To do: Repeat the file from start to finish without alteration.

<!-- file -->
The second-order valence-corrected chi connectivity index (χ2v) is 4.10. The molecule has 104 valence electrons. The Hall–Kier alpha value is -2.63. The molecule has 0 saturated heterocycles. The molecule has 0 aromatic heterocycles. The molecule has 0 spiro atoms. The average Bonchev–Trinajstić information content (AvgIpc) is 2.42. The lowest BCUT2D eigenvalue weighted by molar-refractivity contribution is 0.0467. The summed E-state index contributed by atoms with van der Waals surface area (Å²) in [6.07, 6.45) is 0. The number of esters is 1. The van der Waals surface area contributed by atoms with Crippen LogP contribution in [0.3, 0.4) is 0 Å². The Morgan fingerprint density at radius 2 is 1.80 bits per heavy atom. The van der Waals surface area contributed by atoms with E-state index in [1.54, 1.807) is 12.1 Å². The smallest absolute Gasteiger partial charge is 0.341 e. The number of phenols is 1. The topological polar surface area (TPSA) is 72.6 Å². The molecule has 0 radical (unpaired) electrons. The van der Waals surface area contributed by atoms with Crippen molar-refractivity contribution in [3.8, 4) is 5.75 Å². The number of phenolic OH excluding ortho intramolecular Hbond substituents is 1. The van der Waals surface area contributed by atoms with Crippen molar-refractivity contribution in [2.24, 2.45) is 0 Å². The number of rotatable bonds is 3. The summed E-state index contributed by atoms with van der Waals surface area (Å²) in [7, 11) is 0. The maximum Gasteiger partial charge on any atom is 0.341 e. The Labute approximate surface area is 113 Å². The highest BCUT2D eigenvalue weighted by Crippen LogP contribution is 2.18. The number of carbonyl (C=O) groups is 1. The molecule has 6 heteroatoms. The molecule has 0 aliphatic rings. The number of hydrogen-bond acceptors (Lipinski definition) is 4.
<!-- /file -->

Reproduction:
The second-order valence-corrected chi connectivity index (χ2v) is 4.10. The molecule has 104 valence electrons. The Hall–Kier alpha value is -2.63. The molecule has 0 saturated heterocycles. The molecule has 0 aromatic heterocycles. The molecule has 0 spiro atoms. The average Bonchev–Trinajstić information content (AvgIpc) is 2.42. The lowest BCUT2D eigenvalue weighted by molar-refractivity contribution is 0.0467. The summed E-state index contributed by atoms with van der Waals surface area (Å²) in [6.07, 6.45) is 0. The number of esters is 1. The van der Waals surface area contributed by atoms with Crippen LogP contribution in [0.3, 0.4) is 0 Å². The Morgan fingerprint density at radius 2 is 1.80 bits per heavy atom. The van der Waals surface area contributed by atoms with E-state index in [1.54, 1.807) is 12.1 Å². The smallest absolute Gasteiger partial charge is 0.341 e. The number of phenols is 1. The topological polar surface area (TPSA) is 72.6 Å². The molecule has 0 radical (unpaired) electrons. The van der Waals surface area contributed by atoms with Crippen molar-refractivity contribution in [3.8, 4) is 5.75 Å². The number of phenolic OH excluding ortho intramolecular Hbond substituents is 1. The van der Waals surface area contributed by atoms with Crippen molar-refractivity contribution in [2.24, 2.45) is 0 Å². The number of rotatable bonds is 3. The summed E-state index contributed by atoms with van der Waals surface area (Å²) in [7, 11) is 0. The maximum Gasteiger partial charge on any atom is 0.341 e. The Labute approximate surface area is 113 Å². The highest BCUT2D eigenvalue weighted by Crippen LogP contribution is 2.18. The number of carbonyl (C=O) groups is 1. The molecule has 6 heteroatoms. The molecule has 0 aliphatic rings. The number of hydrogen-bond acceptors (Lipinski definition) is 4.